Covid-19: New poll spotlights grief during pandemic
By Lydia O’Kane
During the month of November, which is known as the month of the Holy Souls, people remember those loved ones who have gone before them. Remembrance Sunday, also observed this weekend in the UK, acknowledges the courage and sacrifice of those who served their country in two World Wars and later conflicts.
This year, the world has been battling the hidden enemy that is COVID-19. Many people have lost relatives and friends to the virus, and restrictions have made the grieving process even more difficult.
As England begins a second month long lockdown, a new poll released on Friday highlights the impact coronavirus curbs are having on bereavement and funeral rituals.
The grieving process
The Savanta ComRes/Art of Dying Well poll shows that 55% of people surveyed “feel that impacts of the pandemic have made the grieving process especially difficult.”
It also shows that “the most commonly felt impact was being unable to attend the funeral or cremation (21%), closely followed by social isolation from friends and family following the death; adhering to social distancing rules at the funeral/cremation; and visiting restrictions in hospital/care homes (all 18%).”
Margaret Doherty is Director of the Centre for the Art of Dying Well at St Mary’s University, Twickenham, London, which commissioned the poll. Speaking to Vatican Radio, she stressed that this has been a time of tremendous change.
“What’s been the hardest is that people who haven’t been able to attend funerals, or they’ve attended and have had to be socially distanced.”
For most people, being infected by COVID-19 meant a spell at home in isolation, but for others, it resulted in loss of life in a short space of time leaving loved ones in shock.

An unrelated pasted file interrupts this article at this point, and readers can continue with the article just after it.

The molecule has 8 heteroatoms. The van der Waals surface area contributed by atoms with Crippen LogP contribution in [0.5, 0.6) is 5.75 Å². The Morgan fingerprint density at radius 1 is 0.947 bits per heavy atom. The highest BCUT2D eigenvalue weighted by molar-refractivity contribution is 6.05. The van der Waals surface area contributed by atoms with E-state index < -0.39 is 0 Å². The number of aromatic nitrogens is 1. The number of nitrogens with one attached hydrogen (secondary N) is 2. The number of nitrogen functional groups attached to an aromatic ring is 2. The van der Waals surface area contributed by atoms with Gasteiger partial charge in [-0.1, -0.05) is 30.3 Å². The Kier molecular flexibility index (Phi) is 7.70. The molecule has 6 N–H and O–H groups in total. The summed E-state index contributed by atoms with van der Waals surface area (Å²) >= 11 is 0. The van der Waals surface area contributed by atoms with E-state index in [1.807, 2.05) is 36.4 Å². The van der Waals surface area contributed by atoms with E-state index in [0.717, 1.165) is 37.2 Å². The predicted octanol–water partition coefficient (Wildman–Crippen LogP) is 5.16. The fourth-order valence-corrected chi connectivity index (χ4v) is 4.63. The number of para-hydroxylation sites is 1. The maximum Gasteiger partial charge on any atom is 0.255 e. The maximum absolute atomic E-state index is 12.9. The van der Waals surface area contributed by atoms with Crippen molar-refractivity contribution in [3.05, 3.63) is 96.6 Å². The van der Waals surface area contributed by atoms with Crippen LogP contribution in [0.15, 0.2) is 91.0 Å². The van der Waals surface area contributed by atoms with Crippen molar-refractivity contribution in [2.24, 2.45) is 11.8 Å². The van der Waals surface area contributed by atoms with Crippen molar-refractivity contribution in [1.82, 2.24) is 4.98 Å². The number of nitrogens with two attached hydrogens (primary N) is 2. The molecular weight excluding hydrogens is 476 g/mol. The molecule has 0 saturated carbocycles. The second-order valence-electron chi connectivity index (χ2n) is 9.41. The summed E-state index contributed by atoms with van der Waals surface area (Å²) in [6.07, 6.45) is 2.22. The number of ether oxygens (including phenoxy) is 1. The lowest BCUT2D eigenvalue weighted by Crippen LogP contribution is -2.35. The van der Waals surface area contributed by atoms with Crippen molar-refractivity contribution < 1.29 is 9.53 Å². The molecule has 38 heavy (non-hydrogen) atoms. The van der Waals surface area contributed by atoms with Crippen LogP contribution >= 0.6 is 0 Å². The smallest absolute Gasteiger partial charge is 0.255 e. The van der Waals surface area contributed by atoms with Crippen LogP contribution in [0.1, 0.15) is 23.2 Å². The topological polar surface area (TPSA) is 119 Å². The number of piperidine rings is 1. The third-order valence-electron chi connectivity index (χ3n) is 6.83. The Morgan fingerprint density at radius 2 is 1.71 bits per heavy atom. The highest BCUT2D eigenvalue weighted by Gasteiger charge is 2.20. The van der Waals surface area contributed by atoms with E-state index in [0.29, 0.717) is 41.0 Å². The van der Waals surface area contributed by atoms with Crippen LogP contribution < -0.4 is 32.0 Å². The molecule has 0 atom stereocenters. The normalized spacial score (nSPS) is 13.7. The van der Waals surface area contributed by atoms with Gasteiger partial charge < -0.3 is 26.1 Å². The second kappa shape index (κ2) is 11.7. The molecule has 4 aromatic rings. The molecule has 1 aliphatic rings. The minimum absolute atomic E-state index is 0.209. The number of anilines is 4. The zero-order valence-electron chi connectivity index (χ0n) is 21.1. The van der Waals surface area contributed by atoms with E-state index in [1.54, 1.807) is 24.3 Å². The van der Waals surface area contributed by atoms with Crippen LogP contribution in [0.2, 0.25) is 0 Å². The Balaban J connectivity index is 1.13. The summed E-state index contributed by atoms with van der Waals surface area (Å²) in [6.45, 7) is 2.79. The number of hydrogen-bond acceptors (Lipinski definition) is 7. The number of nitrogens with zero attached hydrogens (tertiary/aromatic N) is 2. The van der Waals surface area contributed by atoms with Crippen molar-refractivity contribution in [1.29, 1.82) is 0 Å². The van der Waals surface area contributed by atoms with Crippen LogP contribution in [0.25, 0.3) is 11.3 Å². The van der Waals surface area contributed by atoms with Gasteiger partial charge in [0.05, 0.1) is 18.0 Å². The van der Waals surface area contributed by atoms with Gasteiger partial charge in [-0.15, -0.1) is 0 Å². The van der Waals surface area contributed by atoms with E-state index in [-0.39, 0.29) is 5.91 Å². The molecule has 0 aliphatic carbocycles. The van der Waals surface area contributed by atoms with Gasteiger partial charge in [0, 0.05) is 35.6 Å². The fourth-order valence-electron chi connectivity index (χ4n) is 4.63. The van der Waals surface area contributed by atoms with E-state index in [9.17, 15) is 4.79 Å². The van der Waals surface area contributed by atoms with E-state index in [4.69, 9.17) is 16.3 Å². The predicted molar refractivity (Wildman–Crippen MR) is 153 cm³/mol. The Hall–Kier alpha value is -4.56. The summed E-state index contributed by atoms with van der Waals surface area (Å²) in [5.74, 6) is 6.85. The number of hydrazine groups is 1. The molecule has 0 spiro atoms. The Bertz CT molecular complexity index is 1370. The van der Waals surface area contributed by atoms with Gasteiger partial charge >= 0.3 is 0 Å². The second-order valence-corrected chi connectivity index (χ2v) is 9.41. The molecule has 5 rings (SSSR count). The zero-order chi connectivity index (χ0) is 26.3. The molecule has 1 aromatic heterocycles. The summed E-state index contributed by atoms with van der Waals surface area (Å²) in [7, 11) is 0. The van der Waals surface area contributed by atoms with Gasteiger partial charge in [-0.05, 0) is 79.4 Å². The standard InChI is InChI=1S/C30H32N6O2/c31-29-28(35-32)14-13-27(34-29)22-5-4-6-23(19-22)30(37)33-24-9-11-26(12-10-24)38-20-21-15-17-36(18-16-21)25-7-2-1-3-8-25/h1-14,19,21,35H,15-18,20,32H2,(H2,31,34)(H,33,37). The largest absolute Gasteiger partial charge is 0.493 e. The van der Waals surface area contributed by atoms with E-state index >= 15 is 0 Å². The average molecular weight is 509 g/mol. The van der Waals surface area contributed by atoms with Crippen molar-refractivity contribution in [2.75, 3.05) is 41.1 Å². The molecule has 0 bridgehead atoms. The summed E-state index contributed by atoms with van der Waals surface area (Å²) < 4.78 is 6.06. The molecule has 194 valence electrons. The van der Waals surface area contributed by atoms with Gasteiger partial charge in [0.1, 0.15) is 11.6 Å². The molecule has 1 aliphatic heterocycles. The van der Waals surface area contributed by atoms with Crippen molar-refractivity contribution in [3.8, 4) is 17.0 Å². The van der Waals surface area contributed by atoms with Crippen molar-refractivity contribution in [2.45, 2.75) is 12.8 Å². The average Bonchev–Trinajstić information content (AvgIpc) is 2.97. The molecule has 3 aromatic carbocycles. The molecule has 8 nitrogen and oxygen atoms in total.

“People have been finding their hope, they’ve been finding their consolation through family and friends, through their faith communities; for some through telephone helplines and through counseling. And more and more there are these wonderful services springing up, manned by volunteers who are so generous with their time and want to help,” Ms Doherty said.
In the latest Art of Dying Well podcast, psychotherapist, Julia Samuel, who has worked with the bereaved for over 30 years said that “grief has been suspended”:
“All the normal feelings are intensified with a sudden death. We talk about 'grief with the volume turned up'. The rituals that would normally happen, such as having a memorial where people that love the person that died gathered together, have either been stopped or very depleted. Most of the people I talk to feel that their grief has been suspended.”
Faith and funeral rituals
Another finding in the survey reveals “the central role of the funeral ritual in the grieving process, and how the ways in which we’d normally seek support are no longer available.”
On this point, the Art of Dying Well director noted the importance of faith at this time, “and that great sense of consolation during the service and after the service, in terms of when people are able to gather and meet and share stories and share memories.”
This year, Remembrance Sunday is going to be an extra special day, both this weekend and Armistice Day on the 11 November, Ms Doherty noted.
“It’s a time when we can all step back and reflect and think of those who have been on the frontline during all the wars we’ve experienced and those who have been on the frontline during this pandemic, whether it’s the bus drivers, the nurses, the doctors, the cleaners; all those who have supported us through these difficult days," she said.
In a year that’s seen a deluge of grief and bereavement due to this pandemic, there will be a further opportunity for reflection with the start of National Grief Awareness Week which takes place in the UK from 2-8 December. Many churches will be holding online remembrance services during November.